The May 2014 wallpaper was taken in Yngsjö in Skåne, the most southern province of Sweden. Yngsjö is nowadays most famous for it’s white beaches.
This small village at the coast of the Baltic sea with just over 300 inhabitants, however, was once famous for what has become known as “The Yngsjö murder”. In 1889 a young woman was murdered by her husband and his mother. Both perpetrators of the crime were sentenced to death and the mother became the last woman in Sweden to be executed.
More photos from Yngsjö beach can be viewed here.
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The Forsakar Nature Reserve is situated in the North-Eastern part of the Skåne province in south Sweden, in the Kristianstad municipality near the village of Degeberga. The 2.5 hectare large nature reserve was founded 1928 and mainly encompasses a 750 metres long and 40 metres deep ravine. The ravine runs from west to east and is likely a product of erosion during some of the ice ages.
The Forsaker Creek runs through the nature reserve and passes the Forsakar Waterfalls, the upper fall having a free fall of 7.4 metres and the lower fall having a free fall of 10.6 metres.
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In July we have been on sight-seeing in Skåne, the most southern province of Sweden. One day we visited the natural reserve Kullaberg in north-west Skåne. This is the area where the sculpture Nimis is build.
Nimis, which is Latin for “too much”, is a series of wooden sculptures constructed by artist Professor Lars Vilks. They are a massive, wooden labyrinthine structure connected by several wooden towers. The structure consist of 75 tonnes of driftwood the artist has found on the coastline.
Lars Vilks started to build Nimis in 1980 and it has been the subject of a long-running legal dispute between the Swedish authorities and the artist. As no permission was given to build on the site within the nature reserve, the County Administrative Board in Skåne has sought to have Nimis demolished, despite the fact that it has become a popular tourist attraction.
As Nimis’ existence is not sanctioned by the state, it is difficult to find – there are no official sign posts, nor is it marked on maps. It lies a few kilometers northwest of the town of Arild and somewhat farther from the town of Mölle, and can only be reached on foot following a well-worn path with yellow “N”s painted on trees and fences. The path begins as an easy stroll past Himmelstorp, a well-preserved eighteenth-century farmstead, but quickly becomes a steep and rocky climb down to the coast.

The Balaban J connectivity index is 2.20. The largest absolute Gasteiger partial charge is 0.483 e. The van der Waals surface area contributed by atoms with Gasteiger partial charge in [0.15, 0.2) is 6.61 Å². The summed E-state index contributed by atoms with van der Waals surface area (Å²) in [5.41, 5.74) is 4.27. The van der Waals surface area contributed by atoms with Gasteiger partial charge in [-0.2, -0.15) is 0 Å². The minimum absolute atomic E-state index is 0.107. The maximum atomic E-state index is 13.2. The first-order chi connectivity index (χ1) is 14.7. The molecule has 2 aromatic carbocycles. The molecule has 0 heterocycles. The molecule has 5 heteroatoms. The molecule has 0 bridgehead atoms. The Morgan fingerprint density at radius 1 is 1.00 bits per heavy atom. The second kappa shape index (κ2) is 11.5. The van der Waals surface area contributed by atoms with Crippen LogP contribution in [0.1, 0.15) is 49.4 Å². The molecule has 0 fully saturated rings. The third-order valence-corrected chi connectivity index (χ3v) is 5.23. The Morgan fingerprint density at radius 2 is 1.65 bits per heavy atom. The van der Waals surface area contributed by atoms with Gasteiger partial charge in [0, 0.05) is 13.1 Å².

As earlier mentioned in a post, this summer I have been traveling on the east coast of Sweden. One of the last stops was the small summer house village of Fårabäck. This idyllic place has an amazing coastline, which is full with large stones. Since the water is very shallow even up to 50 meter from the shore, the large stones raise majestically above the water level. In the evening sunset there was a beautiful mix of blues and magentas in the water and the sky.
I was knee-deep in the water moving my tripod around, constantly fearing I would glide in the slippery soil and dump my equipment in the salty water. Additionally there was a lot of jellyfish around, but luckily I recognized them as the “non-stinging ones”. The things we do for our images!
This image was taken with a Nikon D300 and a Nikon AF-S DX 17-55mm lens @ 18mm; f/20.0 – 25sec – ISO100.
Summer is one of the best seasons in Sweden, although it is often short (the pessimists usually say: “Summer is the longest day in Sweden!”), light is available almost around the clock, especially in the north. Also the south of Sweden is wonderful, with its vast agricultural landscapes.
Although landscape photography can be extremely beautiful in this part of the country I decided I wanted to do something different. When I recently visited Skåne, the most southern province of the country, I focused on some of the details in the landscape. My intentions were to create a collage of those detail images that would still breath a summer feeling and show what is so familiar to us while touring through the countryside. Here is the result.
These images were taken with a Nikon D2X and Nikon AF-D 24-85mm F/2.8-4.0 IF and Nikon AF-S 70-200mm f2.8 VR IF-ED lenses.